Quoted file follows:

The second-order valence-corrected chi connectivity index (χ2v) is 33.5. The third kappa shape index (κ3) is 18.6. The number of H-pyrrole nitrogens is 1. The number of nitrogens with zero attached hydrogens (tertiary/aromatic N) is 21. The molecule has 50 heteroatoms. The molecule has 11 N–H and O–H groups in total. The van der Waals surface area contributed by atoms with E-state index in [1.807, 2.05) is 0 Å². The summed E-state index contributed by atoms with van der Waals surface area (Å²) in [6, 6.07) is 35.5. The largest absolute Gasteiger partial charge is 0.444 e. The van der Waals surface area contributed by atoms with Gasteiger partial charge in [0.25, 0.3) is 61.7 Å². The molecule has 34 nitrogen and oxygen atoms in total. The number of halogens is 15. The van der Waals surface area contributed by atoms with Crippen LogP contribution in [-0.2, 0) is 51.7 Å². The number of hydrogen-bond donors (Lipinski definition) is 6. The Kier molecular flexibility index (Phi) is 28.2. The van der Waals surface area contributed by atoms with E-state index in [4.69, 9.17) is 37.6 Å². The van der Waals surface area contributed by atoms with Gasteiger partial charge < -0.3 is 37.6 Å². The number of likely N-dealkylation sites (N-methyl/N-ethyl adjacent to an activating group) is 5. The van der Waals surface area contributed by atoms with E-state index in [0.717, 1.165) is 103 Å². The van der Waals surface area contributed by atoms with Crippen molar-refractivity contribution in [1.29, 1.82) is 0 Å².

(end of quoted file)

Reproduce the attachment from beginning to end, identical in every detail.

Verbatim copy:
The second-order valence-corrected chi connectivity index (χ2v) is 33.5. The third kappa shape index (κ3) is 18.6. The number of H-pyrrole nitrogens is 1. The number of nitrogens with zero attached hydrogens (tertiary/aromatic N) is 21. The molecule has 50 heteroatoms. The molecule has 11 N–H and O–H groups in total. The van der Waals surface area contributed by atoms with E-state index in [1.807, 2.05) is 0 Å². The summed E-state index contributed by atoms with van der Waals surface area (Å²) in [6, 6.07) is 35.5. The largest absolute Gasteiger partial charge is 0.444 e. The van der Waals surface area contributed by atoms with Gasteiger partial charge in [0.25, 0.3) is 61.7 Å². The molecule has 34 nitrogen and oxygen atoms in total. The number of halogens is 15. The van der Waals surface area contributed by atoms with Crippen LogP contribution in [-0.2, 0) is 51.7 Å². The number of hydrogen-bond donors (Lipinski definition) is 6. The Kier molecular flexibility index (Phi) is 28.2. The van der Waals surface area contributed by atoms with E-state index in [4.69, 9.17) is 37.6 Å². The van der Waals surface area contributed by atoms with Gasteiger partial charge < -0.3 is 37.6 Å². The number of likely N-dealkylation sites (N-methyl/N-ethyl adjacent to an activating group) is 5. The van der Waals surface area contributed by atoms with E-state index in [0.717, 1.165) is 103 Å². The van der Waals surface area contributed by atoms with Crippen molar-refractivity contribution in [1.29, 1.82) is 0 Å².